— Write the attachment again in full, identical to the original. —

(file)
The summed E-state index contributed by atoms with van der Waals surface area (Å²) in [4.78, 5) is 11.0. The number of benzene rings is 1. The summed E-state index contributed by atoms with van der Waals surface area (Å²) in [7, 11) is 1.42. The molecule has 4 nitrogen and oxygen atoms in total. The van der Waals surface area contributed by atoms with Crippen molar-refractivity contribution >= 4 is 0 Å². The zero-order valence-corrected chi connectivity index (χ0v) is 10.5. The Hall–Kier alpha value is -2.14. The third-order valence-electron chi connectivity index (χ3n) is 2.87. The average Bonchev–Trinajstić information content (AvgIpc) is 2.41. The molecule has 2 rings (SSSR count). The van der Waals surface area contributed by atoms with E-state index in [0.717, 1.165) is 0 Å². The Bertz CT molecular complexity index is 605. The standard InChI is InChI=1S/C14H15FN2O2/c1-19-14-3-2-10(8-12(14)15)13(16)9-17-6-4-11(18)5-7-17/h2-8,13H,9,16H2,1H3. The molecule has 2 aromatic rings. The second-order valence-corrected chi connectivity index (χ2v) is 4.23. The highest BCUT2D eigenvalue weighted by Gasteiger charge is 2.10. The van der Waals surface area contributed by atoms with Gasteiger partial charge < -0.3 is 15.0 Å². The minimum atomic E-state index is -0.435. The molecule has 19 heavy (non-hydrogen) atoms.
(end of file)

The summed E-state index contributed by atoms with van der Waals surface area (Å²) in [4.78, 5) is 11.0. The number of benzene rings is 1. The summed E-state index contributed by atoms with van der Waals surface area (Å²) in [7, 11) is 1.42. The molecule has 4 nitrogen and oxygen atoms in total. The van der Waals surface area contributed by atoms with Crippen molar-refractivity contribution >= 4 is 0 Å². The zero-order valence-corrected chi connectivity index (χ0v) is 10.5. The Hall–Kier alpha value is -2.14. The third-order valence-electron chi connectivity index (χ3n) is 2.87. The average Bonchev–Trinajstić information content (AvgIpc) is 2.41. The molecule has 2 rings (SSSR count). The van der Waals surface area contributed by atoms with E-state index in [0.717, 1.165) is 0 Å². The Bertz CT molecular complexity index is 605. The standard InChI is InChI=1S/C14H15FN2O2/c1-19-14-3-2-10(8-12(14)15)13(16)9-17-6-4-11(18)5-7-17/h2-8,13H,9,16H2,1H3. The molecule has 2 aromatic rings. The second-order valence-corrected chi connectivity index (χ2v) is 4.23. The highest BCUT2D eigenvalue weighted by Gasteiger charge is 2.10. The van der Waals surface area contributed by atoms with Gasteiger partial charge < -0.3 is 15.0 Å². The minimum atomic E-state index is -0.435. The molecule has 19 heavy (non-hydrogen) atoms.